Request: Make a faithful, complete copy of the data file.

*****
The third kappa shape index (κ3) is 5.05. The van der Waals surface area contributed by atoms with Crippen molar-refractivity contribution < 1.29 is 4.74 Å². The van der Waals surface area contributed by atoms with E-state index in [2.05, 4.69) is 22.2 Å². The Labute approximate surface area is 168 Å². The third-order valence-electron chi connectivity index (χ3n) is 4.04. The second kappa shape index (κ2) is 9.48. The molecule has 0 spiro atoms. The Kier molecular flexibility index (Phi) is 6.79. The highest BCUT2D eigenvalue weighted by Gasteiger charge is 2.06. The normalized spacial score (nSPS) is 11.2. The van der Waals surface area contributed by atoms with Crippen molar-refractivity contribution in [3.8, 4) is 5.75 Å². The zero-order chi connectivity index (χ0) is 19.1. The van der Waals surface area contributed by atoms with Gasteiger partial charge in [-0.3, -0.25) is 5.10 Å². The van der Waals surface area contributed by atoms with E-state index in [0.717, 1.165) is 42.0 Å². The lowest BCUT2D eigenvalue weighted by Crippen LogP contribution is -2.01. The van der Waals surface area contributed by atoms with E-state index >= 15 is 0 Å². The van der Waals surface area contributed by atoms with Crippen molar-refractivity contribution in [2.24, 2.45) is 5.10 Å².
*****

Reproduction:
The third kappa shape index (κ3) is 5.05. The van der Waals surface area contributed by atoms with Crippen molar-refractivity contribution < 1.29 is 4.74 Å². The van der Waals surface area contributed by atoms with E-state index in [2.05, 4.69) is 22.2 Å². The Labute approximate surface area is 168 Å². The third-order valence-electron chi connectivity index (χ3n) is 4.04. The second kappa shape index (κ2) is 9.48. The molecule has 0 spiro atoms. The Kier molecular flexibility index (Phi) is 6.79. The highest BCUT2D eigenvalue weighted by Gasteiger charge is 2.06. The normalized spacial score (nSPS) is 11.2. The van der Waals surface area contributed by atoms with Crippen molar-refractivity contribution in [3.8, 4) is 5.75 Å². The zero-order chi connectivity index (χ0) is 19.1. The van der Waals surface area contributed by atoms with Gasteiger partial charge in [-0.3, -0.25) is 5.10 Å². The van der Waals surface area contributed by atoms with E-state index in [0.717, 1.165) is 42.0 Å². The lowest BCUT2D eigenvalue weighted by Crippen LogP contribution is -2.01. The van der Waals surface area contributed by atoms with E-state index >= 15 is 0 Å². The van der Waals surface area contributed by atoms with Crippen molar-refractivity contribution in [2.24, 2.45) is 5.10 Å².